7. Structure: I believe in structure- beginning, middle and end. I believe in the three act structure, and I believe in STC story beats. I usually whip out a quick 15 step beat sheet, and use the STC 3.0 software (okay, that’s a lie. I won it in a contest and haven’t opened it yet, but plan to, and plan to use it as well).

8. Logline: I work on a strong, effective logline, using the LOGLINE formula developed through The Script Mentor program, keeping it at or under thirty words, and then I share it with some trusted writers of my “peers” and “rocketeers” groups.

9. Research: I do whatever research I deem necessary on the subject and/or time period or elements of the story that I’m writing about, including dialects, newsworthy events, politics, etc. I also research the title and IMdbPro for similar plots or storylines.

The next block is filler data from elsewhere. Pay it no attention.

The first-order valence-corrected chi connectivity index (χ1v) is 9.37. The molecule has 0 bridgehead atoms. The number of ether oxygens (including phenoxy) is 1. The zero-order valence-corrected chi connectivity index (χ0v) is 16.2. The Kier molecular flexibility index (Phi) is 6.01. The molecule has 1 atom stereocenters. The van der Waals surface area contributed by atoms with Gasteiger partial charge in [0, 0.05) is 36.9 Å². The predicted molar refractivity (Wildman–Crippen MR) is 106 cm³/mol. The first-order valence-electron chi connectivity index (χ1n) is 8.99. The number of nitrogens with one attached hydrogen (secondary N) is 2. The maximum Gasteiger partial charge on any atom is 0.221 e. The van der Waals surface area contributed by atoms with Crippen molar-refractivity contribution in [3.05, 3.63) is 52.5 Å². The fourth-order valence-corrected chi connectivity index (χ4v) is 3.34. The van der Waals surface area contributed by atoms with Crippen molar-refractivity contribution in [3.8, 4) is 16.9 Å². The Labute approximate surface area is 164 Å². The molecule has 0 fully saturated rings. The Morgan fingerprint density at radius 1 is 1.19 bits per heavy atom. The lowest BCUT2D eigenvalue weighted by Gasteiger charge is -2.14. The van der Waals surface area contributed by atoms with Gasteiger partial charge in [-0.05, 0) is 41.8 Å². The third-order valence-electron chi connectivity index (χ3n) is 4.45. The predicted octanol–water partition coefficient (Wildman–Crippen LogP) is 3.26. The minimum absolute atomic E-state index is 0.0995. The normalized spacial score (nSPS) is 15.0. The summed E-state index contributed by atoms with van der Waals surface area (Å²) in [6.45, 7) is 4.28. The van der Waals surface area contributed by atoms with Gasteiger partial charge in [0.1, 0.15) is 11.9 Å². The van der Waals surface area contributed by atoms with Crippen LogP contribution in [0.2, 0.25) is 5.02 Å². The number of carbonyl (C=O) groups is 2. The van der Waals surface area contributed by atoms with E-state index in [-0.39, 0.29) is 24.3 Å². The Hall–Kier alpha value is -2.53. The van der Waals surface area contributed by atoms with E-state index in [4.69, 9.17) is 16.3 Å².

10. Trial Runs/Feelers: Once I have a firm grip of the story I intend to devote the next twelve –to-eighteen months of my life to, I share it with a small group of trusted individuals; my personal inner circle (no, you’re probably not in that one). This group doesn’t necessarily include only writers or producers, but anyone I feel comfortable sharing the story with and who enjoys watching movies. The age range of those in this inner circle is really 8-80. Admittedly, I’m not very good at verbalizing my thoughts; I tend to ramble incoherently. I prefer to do my communications in writing, so I have to feel REALLY comfortable in opening up to them. Chances are they will critique the hell out of my “baby” before it’s even been gestated, so keep an open mind and listen to their feedback, concerns and watch their immediate reactions and facial responses.

I probably include many other smaller steps in my process, consciously or subconsciously, and these steps may change in their order, depending on the project. The process evolves as my skill, knowledge and dedication to writing evolves. But each one of these steps is, at least, considered before I even make the first keystroke. Decide on a process that works best for you, and stick to it. It will help you achieve deadlines and provide a “structure” to your writing.

I wasn’t lying when I said I believed in structure.